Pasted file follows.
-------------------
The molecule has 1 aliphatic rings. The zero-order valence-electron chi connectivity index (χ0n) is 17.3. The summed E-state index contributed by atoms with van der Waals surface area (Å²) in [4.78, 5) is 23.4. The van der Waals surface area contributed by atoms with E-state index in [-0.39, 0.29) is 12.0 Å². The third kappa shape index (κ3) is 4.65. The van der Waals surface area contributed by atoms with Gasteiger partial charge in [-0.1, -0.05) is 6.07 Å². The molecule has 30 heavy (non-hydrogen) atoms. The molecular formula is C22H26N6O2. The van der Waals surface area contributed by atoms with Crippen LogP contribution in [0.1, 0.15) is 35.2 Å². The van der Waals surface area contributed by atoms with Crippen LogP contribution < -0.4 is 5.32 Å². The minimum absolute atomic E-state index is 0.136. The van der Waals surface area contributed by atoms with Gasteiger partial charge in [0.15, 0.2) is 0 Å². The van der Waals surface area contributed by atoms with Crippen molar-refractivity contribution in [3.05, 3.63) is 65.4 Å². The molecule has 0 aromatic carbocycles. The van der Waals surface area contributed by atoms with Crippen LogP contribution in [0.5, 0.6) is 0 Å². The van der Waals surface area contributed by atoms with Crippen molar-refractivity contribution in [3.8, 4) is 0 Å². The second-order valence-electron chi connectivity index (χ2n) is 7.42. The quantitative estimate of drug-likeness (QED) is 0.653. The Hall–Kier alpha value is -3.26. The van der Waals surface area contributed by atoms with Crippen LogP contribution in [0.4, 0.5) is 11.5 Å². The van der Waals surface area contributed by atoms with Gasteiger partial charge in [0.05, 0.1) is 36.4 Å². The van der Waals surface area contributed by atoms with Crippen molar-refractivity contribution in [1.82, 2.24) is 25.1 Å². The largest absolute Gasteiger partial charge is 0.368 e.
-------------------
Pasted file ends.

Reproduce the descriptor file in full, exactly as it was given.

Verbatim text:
The molecule has 1 aliphatic rings. The zero-order valence-electron chi connectivity index (χ0n) is 17.3. The summed E-state index contributed by atoms with van der Waals surface area (Å²) in [4.78, 5) is 23.4. The van der Waals surface area contributed by atoms with E-state index in [-0.39, 0.29) is 12.0 Å². The third kappa shape index (κ3) is 4.65. The van der Waals surface area contributed by atoms with Gasteiger partial charge in [-0.1, -0.05) is 6.07 Å². The molecule has 30 heavy (non-hydrogen) atoms. The molecular formula is C22H26N6O2. The van der Waals surface area contributed by atoms with Crippen LogP contribution in [0.1, 0.15) is 35.2 Å². The van der Waals surface area contributed by atoms with Crippen LogP contribution < -0.4 is 5.32 Å². The minimum absolute atomic E-state index is 0.136. The van der Waals surface area contributed by atoms with Gasteiger partial charge in [0.15, 0.2) is 0 Å². The van der Waals surface area contributed by atoms with Crippen molar-refractivity contribution in [3.05, 3.63) is 65.4 Å². The molecule has 0 aromatic carbocycles. The van der Waals surface area contributed by atoms with Crippen LogP contribution in [0.5, 0.6) is 0 Å². The van der Waals surface area contributed by atoms with Crippen molar-refractivity contribution in [3.8, 4) is 0 Å². The second-order valence-electron chi connectivity index (χ2n) is 7.42. The quantitative estimate of drug-likeness (QED) is 0.653. The Hall–Kier alpha value is -3.26. The van der Waals surface area contributed by atoms with Crippen LogP contribution in [0.4, 0.5) is 11.5 Å². The van der Waals surface area contributed by atoms with Gasteiger partial charge in [0.05, 0.1) is 36.4 Å². The van der Waals surface area contributed by atoms with Crippen molar-refractivity contribution in [1.82, 2.24) is 25.1 Å². The largest absolute Gasteiger partial charge is 0.368 e.